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Emanuel budget revives Gospel Fest

The Chicago City Council is set to vote on a budget next Wednesday, and one of the proposals could make fans of a musical genre with deep, local history sing out loud.

Video via Flickr/Tim Wilson

Mayor Rahm Emanuel wants to spend more money on the Chicago Gospel Music Festival, otherwise known as Gospel Fest. But as happy as proponents are about that, they worry the proposal might cost the Chicago music genre its best showcase.

Gospel music was born here. Thomas Dorsey first combined the blues with sacred words in a church on Chicago’s South Side. Mahalia Jackson made her home here, and so did Albertina Walker and a host of others.

For years this art form had its own showcase: the Chicago Gospel Music Festival. That is, until former Mayor Richard Daley balked at the price, dismantled the stand-alone affair, shrunk it to a day and shoehorned it into Taste of Chicago.

When that happened, Pam Morris had this reaction: “Oh it hurt. It was a sting, a bite.”

Morris is a gospel host on WVON and the long-time former organizer of Gospel Fest. She was excited to hear Mayor Emanuel wants Gospel Fest to return as a stand-alone next June.

“There is still so much history in Chicago, it deserves its own platform, and, yes, I am standing on the sides saying, ‘Thank you Lord’,” Morris says.

Tony Tidwell and Favor perform a preview show for the 2010 Chicago Gospel Fest. (Flickr/John W. Iwanski)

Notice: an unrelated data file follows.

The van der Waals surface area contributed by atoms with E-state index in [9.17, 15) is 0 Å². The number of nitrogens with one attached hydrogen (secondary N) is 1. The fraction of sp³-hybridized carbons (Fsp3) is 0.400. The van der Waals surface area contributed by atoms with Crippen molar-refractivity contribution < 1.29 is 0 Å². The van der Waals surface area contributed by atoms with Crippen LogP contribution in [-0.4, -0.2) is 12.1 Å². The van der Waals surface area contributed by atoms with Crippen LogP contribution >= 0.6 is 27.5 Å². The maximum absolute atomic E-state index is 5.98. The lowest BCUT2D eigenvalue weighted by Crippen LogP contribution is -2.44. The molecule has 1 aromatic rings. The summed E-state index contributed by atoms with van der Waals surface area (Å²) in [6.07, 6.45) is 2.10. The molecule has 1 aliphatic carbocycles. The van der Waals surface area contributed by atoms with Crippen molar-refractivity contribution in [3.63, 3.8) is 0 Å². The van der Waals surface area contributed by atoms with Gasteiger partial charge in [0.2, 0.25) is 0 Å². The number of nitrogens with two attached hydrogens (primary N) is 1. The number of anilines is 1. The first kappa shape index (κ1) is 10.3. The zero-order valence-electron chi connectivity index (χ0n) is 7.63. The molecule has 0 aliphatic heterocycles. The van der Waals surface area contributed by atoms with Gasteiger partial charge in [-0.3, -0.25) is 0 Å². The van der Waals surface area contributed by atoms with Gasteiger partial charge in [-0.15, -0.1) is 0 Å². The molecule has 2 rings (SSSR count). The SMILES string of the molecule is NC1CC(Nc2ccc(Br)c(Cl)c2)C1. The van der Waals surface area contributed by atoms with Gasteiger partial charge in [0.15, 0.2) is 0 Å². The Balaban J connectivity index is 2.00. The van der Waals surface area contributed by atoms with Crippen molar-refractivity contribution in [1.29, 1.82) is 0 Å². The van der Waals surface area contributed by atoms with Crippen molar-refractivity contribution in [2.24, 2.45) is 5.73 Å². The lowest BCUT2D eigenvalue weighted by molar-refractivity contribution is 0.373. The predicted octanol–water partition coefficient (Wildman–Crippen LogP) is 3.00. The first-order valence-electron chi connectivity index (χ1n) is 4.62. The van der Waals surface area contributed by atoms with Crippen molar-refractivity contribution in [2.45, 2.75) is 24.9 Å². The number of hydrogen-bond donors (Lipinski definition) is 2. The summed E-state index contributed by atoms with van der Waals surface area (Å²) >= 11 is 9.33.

But there’s some debate about Gospel Fest’s new incarnation.

The new commissioner of the Department of Cultural Affairs and Special Events, Michelle Boone, wants to move the festival from downtown to the South Side because of the area’s rich gospel heritage. She says it’s also part of Emanuel’s initiative to bring arts to the neighborhoods so everyone has access. The festival could be based in Bronzeville, but it could include activities in other venues across the city, such as the Garfield Park Conservatory.

“We’re just really trying to blow the lid off and think as creatively as possible and involve as many communities as we can and use this as a template to see what can be done in the future,” Boone says.

If this works, Boone says the city will explore reviving other music festivals by moving them to the neighborhoods. Those weekend festivals also were cut and were given a day each during Taste.

One gospel enthusiast who’s watched this development is Effie Rolfe,  a radio host at V103 and Inspiration 1390, where she’s also assistant program director and music director.

Rolfe says Gospel Fest’s return is wonderful news and she's heard that  community members are ecstatic. But she’s also a bit concerned about Gospel Fest leaving the spotlight of downtown, where the Blues and Jazz Festivals still play.

“I did think ‘Wow, it would be nice if it were given the same platform,’" Rolfe says. “But you never know, maybe this would be even better.”

She says it’s possible that having the event in the neighborhoods will attract people who are leery of going downtown or who avoid crowds. Mainly, Rolfe says, she’s happy it’s coming back, “Trust me, I’m not complaining too much.”

The city’s cultural commissioner says critics shouldn’t worry; she says gospel music is tied to Chicago neighborhoods, and if the new festival attracts the biggest acts, the location will be moot.

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